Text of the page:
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Boost for London’s young jobseekers

Six major businesses in the capital have joined forces to tackle youth unemployment in London.

From Press releases - 30 September 2015 01:00 PM

Modelled on a successful pilot in the North West of England, the London Youth Engagement Programme has enlisted big energy and utility sector businesses to boost the employment prospects of young jobseekers and make them ‘work ready’ within a matter of weeks.
Led by London’s electricity provider, UK Power Networks, with partners, Amey, Clancy Docwra, SGN, Morrison Utility Services and Affinity Sutton, the companies have worked in partnership with the Energy & Utility Skills Group to develop an engaging 10 week pre-employment training programme and practical on-the-job work experience for young people with a number of intakes happening over the next year. 
In the first two weeks the recruits will face an army leadership development course, join a community volunteering challenge day with a London youth charity, learn about money management, personal brand, conflict management and safety psychology. They will also be helped to set up a profile on the Energy & Efficiency Industrial Partnership’s Talent Source Network to promote themselves to potential employers.
The recruits will be mainly identified via the Jobcentre Plus and the first group starts on September 28. After an intensive two-week induction programme developing their employability skills the following eight weeks will be practical experience with the partner organisations. UK Power Networks’ recruits will complete their work placements at the company’s London depots in Camden, West Ham, Brixton or Falconwood.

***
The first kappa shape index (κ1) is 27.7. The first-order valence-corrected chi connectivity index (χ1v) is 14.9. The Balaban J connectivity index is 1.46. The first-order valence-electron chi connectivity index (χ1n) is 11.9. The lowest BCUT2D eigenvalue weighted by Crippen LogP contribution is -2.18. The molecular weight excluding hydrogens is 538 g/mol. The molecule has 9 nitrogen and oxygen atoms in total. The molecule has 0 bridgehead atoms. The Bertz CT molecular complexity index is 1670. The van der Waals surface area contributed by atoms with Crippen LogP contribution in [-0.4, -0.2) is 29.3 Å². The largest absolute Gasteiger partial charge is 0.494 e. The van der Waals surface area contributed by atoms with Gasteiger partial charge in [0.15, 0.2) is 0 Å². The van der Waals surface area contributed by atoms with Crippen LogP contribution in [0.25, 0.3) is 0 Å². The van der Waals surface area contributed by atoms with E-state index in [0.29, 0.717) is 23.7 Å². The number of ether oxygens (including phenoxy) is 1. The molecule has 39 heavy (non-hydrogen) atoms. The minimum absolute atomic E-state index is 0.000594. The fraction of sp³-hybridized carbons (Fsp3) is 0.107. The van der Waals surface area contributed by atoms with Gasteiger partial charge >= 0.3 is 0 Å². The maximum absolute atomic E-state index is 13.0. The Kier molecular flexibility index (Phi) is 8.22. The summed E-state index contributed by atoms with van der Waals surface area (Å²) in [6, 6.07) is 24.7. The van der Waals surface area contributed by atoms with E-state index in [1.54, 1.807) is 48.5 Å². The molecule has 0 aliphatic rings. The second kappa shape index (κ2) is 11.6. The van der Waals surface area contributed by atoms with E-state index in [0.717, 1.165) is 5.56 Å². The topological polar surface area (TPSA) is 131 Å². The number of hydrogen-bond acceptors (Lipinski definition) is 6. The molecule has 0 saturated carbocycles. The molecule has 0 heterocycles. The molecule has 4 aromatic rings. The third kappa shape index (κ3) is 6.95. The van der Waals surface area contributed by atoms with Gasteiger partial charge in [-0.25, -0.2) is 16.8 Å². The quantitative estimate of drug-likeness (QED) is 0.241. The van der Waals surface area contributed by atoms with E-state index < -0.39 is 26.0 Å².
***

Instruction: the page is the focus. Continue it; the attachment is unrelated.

Chris Degg, director of human resources at UK Power Networks, said: “They will gain tangible work experience within a large corporate brand and build self-confidence in their own potential. Even if they decide the utility sector isn’t for them they will leave this programme with the confidence to seek out a career they want to pursue.
“Our energy industry is facing an ageing workforce, yet there is a large pocket of young people we don’t have access to. We have great opportunities for apprentices and experienced staff but some young people don’t fit the mould because they don’t have the qualifications for example. Not everyone does well at school, but that doesn’t mean an individual is any less capable. We will see young people in action that we might not normally have the chance to meet and identify as talent for the future.
“I’m very excited about this scheme because it’s something I feel extremely passionate about.”
Aidan Brooks, from the Energy and Utility Skills Group, said: “We are proud to be supporting UK Power Networks and the London Youth Engagement Programme as we recognise just how much of a difference these programmes can make to young people, whilst also helping the sector build its workforce for the future. The success of these programmes, as seen in the North West and in Scotland, can be attributed to collaboration across the sector, addressing the skills shortage through the Energy & Efficiency Industrial Partnership. Supported by the UK Commission for Employment and Skills and as part of an agreement with the Department for Work and Pensions, the sector is leading on engaging and empowering new talent today to ensure the success of our industries in the future.”